Henningsen: Scoundrel Or Patriot

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(HOST]) There’s been much debate about the actions of Bradley Manning, the army enlisted man alleged to have furnished Wikileaks with top-secret documents.  Defenders hail him as a hero; detractors call his alleged actions treason.  Teacher, historian, and commentator Vic Henningsen recalls an earlier case that raised similar issues.

(HENNINGSEN)  On May 20th, 1940, as Hitler’s panzers rolled through northern France and the embattled British army retreated to Dunkirk, British security agents raided the London apartment of Tyler Kent, the American embassy’s code clerk. They found over a thousand classified documents Kent had stolen with the apparent intention of releasing them to the press.

The most explosive were secret letters between President Franklin Roosevelt and Winston Churchill, recently named British Prime Minister.  To Kent, a political conservative who considered himself a staunch patriot, these letters proved that Roosevelt was lying to the American people.  While publicly proclaiming American neutrality, Roosevelt had been in secret contact with a member of the British government, supposedly conspiring to bring America into the war.

If this became public, Roosevelt’s isolationist opponents would have a field day.  The president’s developing plans to run for an unprecedented third term would have been seriously complicated, if not overturned entirely.

So it’s not surprising that the Roosevelt administration waived Kent’s diplomatic immunity and permitted him to be tried in secret by a British court.  He was sentenced to seven years imprisonment for actions "prejudicial to the safety or interests of the state."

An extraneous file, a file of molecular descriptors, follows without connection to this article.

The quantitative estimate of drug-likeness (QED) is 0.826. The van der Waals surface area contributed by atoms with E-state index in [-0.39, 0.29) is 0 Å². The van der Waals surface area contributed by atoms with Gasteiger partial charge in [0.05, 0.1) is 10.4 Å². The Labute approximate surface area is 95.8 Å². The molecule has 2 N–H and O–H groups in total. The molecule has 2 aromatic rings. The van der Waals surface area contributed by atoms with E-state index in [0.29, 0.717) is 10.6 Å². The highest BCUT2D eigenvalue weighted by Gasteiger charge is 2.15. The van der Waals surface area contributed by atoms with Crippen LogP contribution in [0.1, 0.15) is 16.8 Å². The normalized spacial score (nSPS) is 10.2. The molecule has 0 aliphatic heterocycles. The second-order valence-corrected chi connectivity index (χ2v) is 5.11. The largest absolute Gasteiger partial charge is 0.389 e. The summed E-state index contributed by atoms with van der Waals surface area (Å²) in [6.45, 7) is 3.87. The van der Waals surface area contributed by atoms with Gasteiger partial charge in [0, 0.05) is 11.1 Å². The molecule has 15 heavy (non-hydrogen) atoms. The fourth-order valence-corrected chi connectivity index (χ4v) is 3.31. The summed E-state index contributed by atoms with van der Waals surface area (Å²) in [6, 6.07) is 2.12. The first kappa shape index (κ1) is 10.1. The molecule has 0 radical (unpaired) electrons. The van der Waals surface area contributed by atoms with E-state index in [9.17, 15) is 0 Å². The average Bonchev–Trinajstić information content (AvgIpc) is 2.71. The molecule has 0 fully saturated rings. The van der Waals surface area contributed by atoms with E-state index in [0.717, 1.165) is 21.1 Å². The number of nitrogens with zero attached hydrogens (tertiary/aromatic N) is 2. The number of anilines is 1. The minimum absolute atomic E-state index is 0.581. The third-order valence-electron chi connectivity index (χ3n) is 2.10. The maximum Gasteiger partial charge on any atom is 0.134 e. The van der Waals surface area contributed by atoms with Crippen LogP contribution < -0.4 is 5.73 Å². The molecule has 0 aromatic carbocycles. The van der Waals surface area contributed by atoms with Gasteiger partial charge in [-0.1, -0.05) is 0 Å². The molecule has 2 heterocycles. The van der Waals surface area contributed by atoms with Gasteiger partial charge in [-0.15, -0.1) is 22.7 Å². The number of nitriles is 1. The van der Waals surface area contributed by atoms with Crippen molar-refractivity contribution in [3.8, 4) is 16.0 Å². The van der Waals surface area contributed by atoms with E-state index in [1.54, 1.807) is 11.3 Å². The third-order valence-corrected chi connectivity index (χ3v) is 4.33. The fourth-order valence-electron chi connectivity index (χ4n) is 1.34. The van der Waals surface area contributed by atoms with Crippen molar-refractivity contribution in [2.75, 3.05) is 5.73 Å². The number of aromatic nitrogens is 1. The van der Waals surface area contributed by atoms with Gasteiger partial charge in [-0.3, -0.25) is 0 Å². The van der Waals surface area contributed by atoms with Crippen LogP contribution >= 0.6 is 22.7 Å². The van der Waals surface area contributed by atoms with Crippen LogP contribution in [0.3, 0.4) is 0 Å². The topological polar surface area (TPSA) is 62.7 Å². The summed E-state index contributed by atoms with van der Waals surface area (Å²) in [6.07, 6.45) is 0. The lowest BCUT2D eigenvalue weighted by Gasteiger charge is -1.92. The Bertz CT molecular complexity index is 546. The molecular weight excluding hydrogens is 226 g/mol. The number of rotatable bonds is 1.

But which state?  As it turns out, British security had found something much closer to home.  Kent was known to be friendly with right-wing Englishmen and in his apartment Scotland Yard discovered the so-called "Red Book" of the Right Club.  This was the membership list of a secret society of anti-war and even pro-Nazi activists.  The most well-known figures – like Oswald Mosley, leader of Britain’s fascist movement – were immediately jailed.  

Most, however, were not – because they were pillars of the British establishment. Eleven were sitting Members of Parliament; four were peers of the realm, including the Duke of Wellington.  Far better to keep them under discreet surveillance than to expose the extent of anti-war sentiment to an anxious public at a moment when Britain’s back was to the wall.

Both the U.S. and Britain had reason to suppress the Kent story.  As late as the 1970’s each government actively impeded scholars seeking access to case files.  But historians today regard Kent as a right-wing extremist and believe that publicizing his stolen documents would have compromised the war effort.  In that sense, Kent wound up on the wrong side of history.

Daniel Ellsberg, who leaked the Pentagon Papers, wound up on the right side of history – because most Americans regard the Vietnam War as a disaster that should have been avoided.  

Historical judgment is levied in the long run because it depends greatly on long-term consequences.  From an historian’s point of view, the Bradley Manning case is interesting at the moment for what it reveals about current public opinion.  As to a final assessment of Manning’s alleged actions – was he a true patriot taking a moral stand or a scoundrel subverting the national interest?  Which side will history take? – it’s simply too soon to tell.

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